"Whatever works best, that's what they're doing." -David Marcotte, Senior vice president of retail insights at Kantar Retail.

"If I were Samsung, I would want to be on bended knee, in whatever form that took," said Kit Yarrow, consumer psychologist and author of "Decoding the New Consumer Mind." "In some ways, they do have more limited opportunity to do that by virtue of the fact of nonbranded retailers to assist in that process."

The more sophisticated a product is, the more relevant it will be for a manufacturer to manage the relationship with the end consumer, Mendoza-Pena said.

Indeed, 75 percent of consumers shopping for electronics prefer to test the product in person during the shopping process, Mendoza-Pena said. For instance, Xiaomi, once thought to be China's Apple-killer, was upstaged by vendors like Oppo and Vivo offering physical locations.

When Apple first proposed the stores, it was to control an end-to-end experience for customers, writes Steve Jobs' biographer Walter Isaacson. The idea faced criticism, but today, the stores have the highest sale per square foot out of more than 200 retailers, according to eMarketer data.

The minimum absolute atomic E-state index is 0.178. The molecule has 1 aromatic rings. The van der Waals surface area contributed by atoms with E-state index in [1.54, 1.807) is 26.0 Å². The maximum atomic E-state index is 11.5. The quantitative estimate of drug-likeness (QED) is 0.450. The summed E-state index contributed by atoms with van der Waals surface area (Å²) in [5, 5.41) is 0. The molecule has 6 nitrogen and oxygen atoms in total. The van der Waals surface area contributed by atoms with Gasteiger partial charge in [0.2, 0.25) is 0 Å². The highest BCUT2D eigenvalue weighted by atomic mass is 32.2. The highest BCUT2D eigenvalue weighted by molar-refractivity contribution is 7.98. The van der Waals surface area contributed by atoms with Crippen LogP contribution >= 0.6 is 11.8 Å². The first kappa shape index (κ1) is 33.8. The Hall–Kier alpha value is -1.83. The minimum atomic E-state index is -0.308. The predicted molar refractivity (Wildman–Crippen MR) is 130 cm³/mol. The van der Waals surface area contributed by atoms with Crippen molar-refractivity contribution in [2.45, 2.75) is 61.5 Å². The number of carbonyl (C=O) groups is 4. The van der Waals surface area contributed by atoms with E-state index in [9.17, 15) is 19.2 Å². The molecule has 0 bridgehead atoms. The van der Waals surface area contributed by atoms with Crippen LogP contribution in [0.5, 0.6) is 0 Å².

The success or failure of Samsung's recall, meanwhile, is likely to be comingled with the experiences consumers have in retail locations, Yarrow said.

"If they're having a really positive experience — being offered compensation, feeling seen, heard and taken care of — it could be positive for everybody," Yarrow said. "Even Samsung can recover a little bit of stature by truly taking care of people. But if it is a bad experience, everybody involved takes a hit."

There are plenty of good reasons for Samsung to forgo stores, said David Marcotte, senior vice president of retail insights at Kantar Retail.

"Samsung has experimented with doing stores — their product portfolio doesn't lend itself to a store layout the same way that Apple does," Marcotte said. "Apple has an extremely limited number of products they sell. Samsung has a huge portfolio of home goods and other consumer electronics."

Marcotte said it's an apples-to-oranges comparison between the two companies, because Apple has a strong emotional connection associated with its brand that hasn't been well-replicated by store brands like Microsoft. Plus, said Mendoza-Pena, the basic argument goes that companies should focus on their core competencies, and for a manufacturer like Samsung, that's not retail.

"If you think about the opportunity to leverage and establish a network of stores with a third party, that allows you to have massive reach, without the same level of cost," Mendoza-Pena said.

By vigorously investing in quality packaging, refunds and cooperation with retailers, Samsung is letting retailers run the well-oiled machine they know best, Marcotte added.

"As bad as the situation is, I cant fault [Samsung] for anything they're doing at the moment," Marcotte said. "Whatever works best, that's what they're doing."

— Reporting by CNBC's Courtney Reagan